I was immediately magnetized by the gorgeous and imaginatively costumed women, like human kinetic sculptures sprinkled like psychedelic confetti amidst the stark concrete space.  Next, the enticing aromas of the chefs mixing up magic from their huddled grills in the middle of the courtyard, offering choices from pork belly tacos to paella vegan style.  Chefs Andrew Bent, Felipe Raul Lopez-TorresJ A Fuentes and Mario Medina lured us in with their luscious concoctions.  Surrounding the courtyard were the enticing pastel displays of gorgeous desserts by Dulce Nabil of Sucree, contrasting with the graphic black and white banners of the psychic Art Forest  fluttering in the breeze.  All of this was a tiny precursor, an apperativo, to the thought-provoking variety of performance and visual art to come as the multi-textured evening unfolded. 

The seventeen loft space presentations covered the entire spectrum from the whimsical and uplifting to the alarming and violent.

First up, SURREALITY EXPRESS conceived and produced by the American Dream Theater collective.  The experience was truly a trip, both virtually and physically.  The idea of going on an old fashioned train trip, a mode of travel that makes you slow down and become more observant, more present, seemed initially nostalgic at best. You entered the space soothed by a classical trio, were greeted by a luggage porter, then seated in your “railroad car” with bucolic scenery videos racing by, moving on to decadent oysters in the dining car, pausing for  a peaceful moment under trees festooned with photo memories by “the river”, to finally unload your virtual, emotional, and literal baggage. At your journey’s end, you  enter a lavender, blue and pink lit room filled with love and delight,  inhabited by a charming chipmunk, whose reason for being is to give a hug,  a sweet reward (chocolate chip cookies!) for surviving a trip through your virtual soul. 

In the same light mood was Grace Gray Adams’s conception of heaven; a softly lit room of silver white balloons and popping bubble wrap under foot.  The artist, costumed in flowing white, became an integral part of the installation, emanating a beatific energy. Joy and whimsy also  bubbled up from the San Diego Opera room, where we were encouraged to meld our voices as they were amplified, echoed, and carried into an aural cocoon, all accented by the iconic, ironic accordion.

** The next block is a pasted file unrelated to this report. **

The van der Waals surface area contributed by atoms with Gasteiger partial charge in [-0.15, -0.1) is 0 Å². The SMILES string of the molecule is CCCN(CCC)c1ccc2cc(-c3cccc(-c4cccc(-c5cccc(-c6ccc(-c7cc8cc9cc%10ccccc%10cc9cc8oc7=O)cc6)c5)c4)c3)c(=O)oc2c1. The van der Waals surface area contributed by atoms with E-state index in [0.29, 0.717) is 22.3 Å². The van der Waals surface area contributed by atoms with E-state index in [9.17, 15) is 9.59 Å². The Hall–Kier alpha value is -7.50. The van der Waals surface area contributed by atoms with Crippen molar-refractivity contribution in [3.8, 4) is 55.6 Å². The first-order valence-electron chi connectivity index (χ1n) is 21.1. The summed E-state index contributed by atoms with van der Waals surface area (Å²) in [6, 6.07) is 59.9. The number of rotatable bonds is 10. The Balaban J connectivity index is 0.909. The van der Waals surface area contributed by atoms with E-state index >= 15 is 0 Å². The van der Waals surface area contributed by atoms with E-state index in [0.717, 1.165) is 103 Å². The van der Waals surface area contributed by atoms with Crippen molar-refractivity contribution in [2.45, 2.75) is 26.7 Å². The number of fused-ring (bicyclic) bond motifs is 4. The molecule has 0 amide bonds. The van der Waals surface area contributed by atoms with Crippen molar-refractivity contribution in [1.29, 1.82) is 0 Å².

Grace Gray Adams (photo Ted Meyer)

Yet another offering was Opera singer Ashley Walhlstrom who lyrically reiterated the soulful commentary of a video narrator projected on the wall.  In the same space, I was impressed by the recycled bottle cap art of Erika Pamiagna, recycled/trash art at its zenith.  The bottle cap encrusted mannequin had an eerie lifelike quality. The tiny assemblages of bottle cap boxes she was surrounded by took on a preciousness beyond their humble trash adornments, The actual toilet bowl in the bathroom filled with discardable bottle tops that had the potential to be a thing of beauty was an intriguing visual statement.

Erika Pamiagna (photo Ted Meyer)

Sara Parent’s adorable pastel, whimsical sculptures set among transient sand piles evoked feelings of joy.  They were so delicious looking, one almost began to salivate.   Stephanie Bedwell created sculptures of arching poles and transparent fabric that evoked a feeling of womb-like warmth that invited you in to wander, as if being cradled in the nest of some exotic creature, protected and bathed by the rosy light of the setting sun.  Her goal was to “convey the archetypical, to convey the space of the nonverbal”.

Sara Parent

Stephanie Bedwell (photo Ted Meyer)

Stephanie Bedwell

Stephanie Bedwell

Moving on from whimsy and warmth were the more provocative pieces.  The life vests made from maps and children’s photos alerted us to the connection between severe, crippling drought and refugee crisis.  In this case the worst drought in 900 years that is destroying the desperate people of Somalia.  Another room had a lovely woman in a glittering cocktail dress, bounteous black hair cascading over her face, lying death still in the bathtub, a searing comment on suicide so currently prevalent.  There was the giant photo of the woman peering out from the closet, and fragments of photos inviting you to cut them up and cast into the tub.  Then there was the alarming video of the piano being smashed to smithereens, and the music video riddled with flames and images of Dante’s Inferno, as if to say ‘welcome to hell.’